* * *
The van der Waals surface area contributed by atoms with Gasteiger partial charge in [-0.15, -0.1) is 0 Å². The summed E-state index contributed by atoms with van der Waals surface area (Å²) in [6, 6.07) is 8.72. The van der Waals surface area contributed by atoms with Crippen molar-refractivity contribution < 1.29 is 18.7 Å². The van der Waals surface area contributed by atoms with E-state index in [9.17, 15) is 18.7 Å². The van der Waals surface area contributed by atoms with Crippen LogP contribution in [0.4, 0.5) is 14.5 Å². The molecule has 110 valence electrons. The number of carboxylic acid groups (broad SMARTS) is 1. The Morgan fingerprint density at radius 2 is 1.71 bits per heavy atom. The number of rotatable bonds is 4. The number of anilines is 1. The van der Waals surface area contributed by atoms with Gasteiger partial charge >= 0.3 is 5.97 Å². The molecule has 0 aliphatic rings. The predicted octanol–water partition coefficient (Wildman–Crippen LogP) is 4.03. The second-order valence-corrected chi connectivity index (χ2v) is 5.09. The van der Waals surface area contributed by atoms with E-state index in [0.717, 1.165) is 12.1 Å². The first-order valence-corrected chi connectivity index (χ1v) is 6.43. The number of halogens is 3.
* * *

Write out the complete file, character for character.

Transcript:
The van der Waals surface area contributed by atoms with Gasteiger partial charge in [-0.15, -0.1) is 0 Å². The summed E-state index contributed by atoms with van der Waals surface area (Å²) in [6, 6.07) is 8.72. The van der Waals surface area contributed by atoms with Crippen molar-refractivity contribution < 1.29 is 18.7 Å². The van der Waals surface area contributed by atoms with E-state index in [9.17, 15) is 18.7 Å². The van der Waals surface area contributed by atoms with Crippen LogP contribution in [0.4, 0.5) is 14.5 Å². The molecule has 110 valence electrons. The number of carboxylic acid groups (broad SMARTS) is 1. The Morgan fingerprint density at radius 2 is 1.71 bits per heavy atom. The number of rotatable bonds is 4. The number of anilines is 1. The van der Waals surface area contributed by atoms with Gasteiger partial charge >= 0.3 is 5.97 Å². The molecule has 0 aliphatic rings. The predicted octanol–water partition coefficient (Wildman–Crippen LogP) is 4.03. The second-order valence-corrected chi connectivity index (χ2v) is 5.09. The van der Waals surface area contributed by atoms with E-state index in [0.717, 1.165) is 12.1 Å². The first-order valence-corrected chi connectivity index (χ1v) is 6.43. The number of halogens is 3.